Wednesday 17 January 2018

Students use myth and legend to create stunning Croke Park mosaic

Big business and the local community make art with imagination and teamwork, says Carol Hunt

Principal Ann Creaner (left) with the children of St Columba's School, North Strand and artist Fionnuala Halpin who designed and made a mural on display at Croke Park. Photo: Tony Gavin
Principal Ann Creaner (left) with the children of St Columba's School, North Strand and artist Fionnuala Halpin who designed and made a mural on display at Croke Park. Photo: Tony Gavin
GAA president Aogán Ó Fearghail and Peter McKenna, Croke Park stadium manager
GAA President Aogán Ó Fearghail with (from left) Sarah Hannigan, Lily Durning, Riain Daly-Dee (3rd.class) and Eliot Brennan, four of the pupils of St Columba's National School, North Strand
Project leaders Fionnuala Halpin (left) and Ulrika Holmquist
Croke Park mural
Carol Hunt

The children are running up the steps, down the aisle ways, yelling, shouting and generally behaving like kids who are wonderfully comfortable in their environment.

And certainly, they've been here so often that it feels like their local playground to them. They nonchalantly pass the security guys at the entrance as if they are VIPs inspecting their domain.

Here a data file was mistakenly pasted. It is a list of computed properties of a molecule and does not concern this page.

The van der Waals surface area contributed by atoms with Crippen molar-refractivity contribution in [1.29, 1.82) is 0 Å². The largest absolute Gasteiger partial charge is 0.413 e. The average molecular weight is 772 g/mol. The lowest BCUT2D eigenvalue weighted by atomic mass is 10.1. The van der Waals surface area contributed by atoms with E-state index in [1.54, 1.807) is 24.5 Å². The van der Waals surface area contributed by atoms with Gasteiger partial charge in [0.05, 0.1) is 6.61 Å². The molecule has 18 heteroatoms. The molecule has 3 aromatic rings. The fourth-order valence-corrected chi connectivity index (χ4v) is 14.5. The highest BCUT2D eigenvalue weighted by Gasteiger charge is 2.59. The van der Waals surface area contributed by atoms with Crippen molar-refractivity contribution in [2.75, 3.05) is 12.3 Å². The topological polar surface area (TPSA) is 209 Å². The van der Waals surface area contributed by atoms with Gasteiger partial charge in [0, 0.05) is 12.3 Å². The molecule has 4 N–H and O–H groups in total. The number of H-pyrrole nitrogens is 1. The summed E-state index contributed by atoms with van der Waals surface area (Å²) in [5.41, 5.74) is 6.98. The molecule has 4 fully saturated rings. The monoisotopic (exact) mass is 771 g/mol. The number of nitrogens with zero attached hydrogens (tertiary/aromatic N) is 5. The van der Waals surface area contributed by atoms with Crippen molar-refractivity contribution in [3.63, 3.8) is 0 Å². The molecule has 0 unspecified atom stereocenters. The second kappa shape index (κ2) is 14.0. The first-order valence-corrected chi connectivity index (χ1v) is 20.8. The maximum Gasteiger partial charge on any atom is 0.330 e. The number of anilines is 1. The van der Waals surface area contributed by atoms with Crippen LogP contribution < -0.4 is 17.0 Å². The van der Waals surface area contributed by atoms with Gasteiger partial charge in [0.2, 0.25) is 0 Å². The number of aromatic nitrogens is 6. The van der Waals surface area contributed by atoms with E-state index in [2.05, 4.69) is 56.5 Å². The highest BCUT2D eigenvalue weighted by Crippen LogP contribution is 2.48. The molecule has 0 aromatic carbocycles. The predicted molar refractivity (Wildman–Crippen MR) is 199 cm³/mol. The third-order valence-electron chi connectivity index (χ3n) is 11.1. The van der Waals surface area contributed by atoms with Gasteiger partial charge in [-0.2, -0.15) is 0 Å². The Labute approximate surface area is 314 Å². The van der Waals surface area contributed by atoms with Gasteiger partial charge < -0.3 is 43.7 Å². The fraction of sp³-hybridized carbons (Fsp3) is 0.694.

They take it as their natural right that they should be met and treated like very important visitors.

And why shouldn't they? They belong here. This is their space. On a large, beautiful, bright mosaic opposite us, they have set their names and their handprints in historic memory - there for generations to see in future decades.

They have stamped their ownership, their sense of belonging, quite literally, onto the wall in front of us. This is despite the fact that the place where they are cavorting is currently the third largest stadium in Europe, after Barcelona's Nou Camp and London's Wembley. Bluntly?

It's massive. We like to say that we live in "the shadow of the Colosseum". To the rest of the country, that means we are the community who live beside the behemoth that is Croke Park Stadium.

We regularly see thousands of people from all over Ireland parade through our streets, the vast majority of whom are well mannered and good humoured, but there's always the odd messer who gives the rest a bad name.